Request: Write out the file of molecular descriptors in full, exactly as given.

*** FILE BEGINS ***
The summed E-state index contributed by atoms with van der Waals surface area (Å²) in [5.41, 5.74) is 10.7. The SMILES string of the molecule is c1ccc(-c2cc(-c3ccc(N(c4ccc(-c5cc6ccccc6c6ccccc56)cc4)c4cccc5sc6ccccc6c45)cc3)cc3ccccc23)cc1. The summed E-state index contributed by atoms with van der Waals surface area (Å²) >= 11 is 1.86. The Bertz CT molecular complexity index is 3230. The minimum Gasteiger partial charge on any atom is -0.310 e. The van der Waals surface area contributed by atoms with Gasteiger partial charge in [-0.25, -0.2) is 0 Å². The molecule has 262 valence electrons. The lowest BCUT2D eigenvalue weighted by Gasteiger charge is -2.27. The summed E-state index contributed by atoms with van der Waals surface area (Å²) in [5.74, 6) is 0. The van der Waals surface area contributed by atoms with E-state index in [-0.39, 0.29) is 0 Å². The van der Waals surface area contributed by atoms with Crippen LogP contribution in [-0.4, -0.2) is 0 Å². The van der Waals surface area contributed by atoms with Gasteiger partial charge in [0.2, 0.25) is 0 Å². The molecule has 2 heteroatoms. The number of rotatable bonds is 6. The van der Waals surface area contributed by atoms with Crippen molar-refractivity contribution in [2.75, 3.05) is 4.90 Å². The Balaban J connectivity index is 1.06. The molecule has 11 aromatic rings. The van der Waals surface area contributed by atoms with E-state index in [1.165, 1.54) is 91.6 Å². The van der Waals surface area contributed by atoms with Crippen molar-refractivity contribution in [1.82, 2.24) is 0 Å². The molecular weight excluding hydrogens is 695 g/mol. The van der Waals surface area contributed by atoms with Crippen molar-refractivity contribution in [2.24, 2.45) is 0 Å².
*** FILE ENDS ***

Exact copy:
The summed E-state index contributed by atoms with van der Waals surface area (Å²) in [5.41, 5.74) is 10.7. The SMILES string of the molecule is c1ccc(-c2cc(-c3ccc(N(c4ccc(-c5cc6ccccc6c6ccccc56)cc4)c4cccc5sc6ccccc6c45)cc3)cc3ccccc23)cc1. The summed E-state index contributed by atoms with van der Waals surface area (Å²) >= 11 is 1.86. The Bertz CT molecular complexity index is 3230. The minimum Gasteiger partial charge on any atom is -0.310 e. The van der Waals surface area contributed by atoms with Gasteiger partial charge in [-0.25, -0.2) is 0 Å². The molecule has 262 valence electrons. The lowest BCUT2D eigenvalue weighted by Gasteiger charge is -2.27. The summed E-state index contributed by atoms with van der Waals surface area (Å²) in [5.74, 6) is 0. The van der Waals surface area contributed by atoms with E-state index in [-0.39, 0.29) is 0 Å². The van der Waals surface area contributed by atoms with Crippen LogP contribution in [-0.4, -0.2) is 0 Å². The van der Waals surface area contributed by atoms with Gasteiger partial charge in [0.2, 0.25) is 0 Å². The molecule has 2 heteroatoms. The number of rotatable bonds is 6. The van der Waals surface area contributed by atoms with Crippen molar-refractivity contribution in [2.75, 3.05) is 4.90 Å². The Balaban J connectivity index is 1.06. The molecule has 11 aromatic rings. The van der Waals surface area contributed by atoms with E-state index in [1.165, 1.54) is 91.6 Å². The van der Waals surface area contributed by atoms with Crippen molar-refractivity contribution in [1.82, 2.24) is 0 Å². The molecular weight excluding hydrogens is 695 g/mol. The van der Waals surface area contributed by atoms with Crippen molar-refractivity contribution in [2.24, 2.45) is 0 Å².